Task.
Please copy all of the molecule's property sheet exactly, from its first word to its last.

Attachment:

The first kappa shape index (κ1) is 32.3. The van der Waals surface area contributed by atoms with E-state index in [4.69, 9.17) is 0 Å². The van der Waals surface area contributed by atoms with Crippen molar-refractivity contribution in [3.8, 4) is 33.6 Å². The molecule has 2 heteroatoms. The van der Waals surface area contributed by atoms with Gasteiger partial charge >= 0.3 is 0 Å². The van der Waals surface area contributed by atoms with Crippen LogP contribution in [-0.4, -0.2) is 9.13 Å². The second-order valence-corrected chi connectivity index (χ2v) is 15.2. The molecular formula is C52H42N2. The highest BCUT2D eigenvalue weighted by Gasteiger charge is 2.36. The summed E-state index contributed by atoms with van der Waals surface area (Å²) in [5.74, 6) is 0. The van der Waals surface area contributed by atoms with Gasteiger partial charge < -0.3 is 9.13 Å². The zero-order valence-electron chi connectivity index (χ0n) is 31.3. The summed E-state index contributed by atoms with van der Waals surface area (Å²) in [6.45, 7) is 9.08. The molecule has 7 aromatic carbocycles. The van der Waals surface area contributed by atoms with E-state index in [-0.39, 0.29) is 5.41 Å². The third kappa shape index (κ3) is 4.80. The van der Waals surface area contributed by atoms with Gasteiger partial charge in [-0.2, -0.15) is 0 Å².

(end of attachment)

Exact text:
The first kappa shape index (κ1) is 32.3. The van der Waals surface area contributed by atoms with E-state index in [4.69, 9.17) is 0 Å². The van der Waals surface area contributed by atoms with Crippen molar-refractivity contribution in [3.8, 4) is 33.6 Å². The molecule has 2 heteroatoms. The van der Waals surface area contributed by atoms with Gasteiger partial charge >= 0.3 is 0 Å². The van der Waals surface area contributed by atoms with Crippen LogP contribution in [-0.4, -0.2) is 9.13 Å². The second-order valence-corrected chi connectivity index (χ2v) is 15.2. The molecular formula is C52H42N2. The highest BCUT2D eigenvalue weighted by Gasteiger charge is 2.36. The summed E-state index contributed by atoms with van der Waals surface area (Å²) in [5.74, 6) is 0. The van der Waals surface area contributed by atoms with Gasteiger partial charge < -0.3 is 9.13 Å². The zero-order valence-electron chi connectivity index (χ0n) is 31.3. The summed E-state index contributed by atoms with van der Waals surface area (Å²) in [6.45, 7) is 9.08. The molecule has 7 aromatic carbocycles. The van der Waals surface area contributed by atoms with E-state index in [-0.39, 0.29) is 5.41 Å². The third kappa shape index (κ3) is 4.80. The van der Waals surface area contributed by atoms with Gasteiger partial charge in [-0.2, -0.15) is 0 Å².